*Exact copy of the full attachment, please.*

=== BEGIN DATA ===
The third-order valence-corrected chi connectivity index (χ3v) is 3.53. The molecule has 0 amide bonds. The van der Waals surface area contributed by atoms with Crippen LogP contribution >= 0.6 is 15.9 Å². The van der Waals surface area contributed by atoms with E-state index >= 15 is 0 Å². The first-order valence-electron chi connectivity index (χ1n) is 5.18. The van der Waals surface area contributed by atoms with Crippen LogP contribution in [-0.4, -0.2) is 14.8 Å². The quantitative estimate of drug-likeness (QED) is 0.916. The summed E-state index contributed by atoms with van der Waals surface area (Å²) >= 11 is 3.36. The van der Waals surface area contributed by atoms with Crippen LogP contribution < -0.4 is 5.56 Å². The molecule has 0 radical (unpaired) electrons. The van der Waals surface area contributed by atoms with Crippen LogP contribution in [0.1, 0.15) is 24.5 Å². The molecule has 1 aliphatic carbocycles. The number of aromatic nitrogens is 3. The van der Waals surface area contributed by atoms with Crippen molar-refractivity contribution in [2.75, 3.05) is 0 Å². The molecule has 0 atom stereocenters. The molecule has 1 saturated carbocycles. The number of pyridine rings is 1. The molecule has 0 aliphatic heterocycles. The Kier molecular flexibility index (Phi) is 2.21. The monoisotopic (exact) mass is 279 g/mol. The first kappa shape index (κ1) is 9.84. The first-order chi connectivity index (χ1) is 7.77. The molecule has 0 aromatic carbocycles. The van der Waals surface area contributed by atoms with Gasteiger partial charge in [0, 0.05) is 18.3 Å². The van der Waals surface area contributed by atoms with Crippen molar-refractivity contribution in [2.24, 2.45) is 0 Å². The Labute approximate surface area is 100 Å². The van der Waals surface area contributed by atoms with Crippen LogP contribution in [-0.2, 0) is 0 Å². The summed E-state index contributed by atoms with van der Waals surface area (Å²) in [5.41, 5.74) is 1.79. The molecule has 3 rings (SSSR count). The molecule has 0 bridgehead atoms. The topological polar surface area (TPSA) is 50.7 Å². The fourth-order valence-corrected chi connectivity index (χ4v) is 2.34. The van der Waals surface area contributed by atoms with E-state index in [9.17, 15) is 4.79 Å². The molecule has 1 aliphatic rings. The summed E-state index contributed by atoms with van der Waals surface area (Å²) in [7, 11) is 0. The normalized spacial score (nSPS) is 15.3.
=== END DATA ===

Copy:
The third-order valence-corrected chi connectivity index (χ3v) is 3.53. The molecule has 0 amide bonds. The van der Waals surface area contributed by atoms with Crippen LogP contribution >= 0.6 is 15.9 Å². The van der Waals surface area contributed by atoms with E-state index >= 15 is 0 Å². The first-order valence-electron chi connectivity index (χ1n) is 5.18. The van der Waals surface area contributed by atoms with Crippen LogP contribution in [-0.4, -0.2) is 14.8 Å². The quantitative estimate of drug-likeness (QED) is 0.916. The summed E-state index contributed by atoms with van der Waals surface area (Å²) >= 11 is 3.36. The van der Waals surface area contributed by atoms with Crippen LogP contribution < -0.4 is 5.56 Å². The molecule has 0 radical (unpaired) electrons. The van der Waals surface area contributed by atoms with Crippen LogP contribution in [0.1, 0.15) is 24.5 Å². The molecule has 1 aliphatic carbocycles. The number of aromatic nitrogens is 3. The van der Waals surface area contributed by atoms with Crippen molar-refractivity contribution in [2.75, 3.05) is 0 Å². The molecule has 0 atom stereocenters. The molecule has 1 saturated carbocycles. The number of pyridine rings is 1. The molecule has 0 aliphatic heterocycles. The Kier molecular flexibility index (Phi) is 2.21. The monoisotopic (exact) mass is 279 g/mol. The first kappa shape index (κ1) is 9.84. The first-order chi connectivity index (χ1) is 7.77. The molecule has 0 aromatic carbocycles. The van der Waals surface area contributed by atoms with Gasteiger partial charge in [0, 0.05) is 18.3 Å². The van der Waals surface area contributed by atoms with Crippen molar-refractivity contribution in [2.24, 2.45) is 0 Å². The Labute approximate surface area is 100 Å². The van der Waals surface area contributed by atoms with Crippen LogP contribution in [-0.2, 0) is 0 Å². The summed E-state index contributed by atoms with van der Waals surface area (Å²) in [5.41, 5.74) is 1.79. The molecule has 3 rings (SSSR count). The molecule has 0 bridgehead atoms. The topological polar surface area (TPSA) is 50.7 Å². The fourth-order valence-corrected chi connectivity index (χ4v) is 2.34. The van der Waals surface area contributed by atoms with E-state index in [9.17, 15) is 4.79 Å². The molecule has 1 aliphatic rings. The summed E-state index contributed by atoms with van der Waals surface area (Å²) in [7, 11) is 0. The normalized spacial score (nSPS) is 15.3.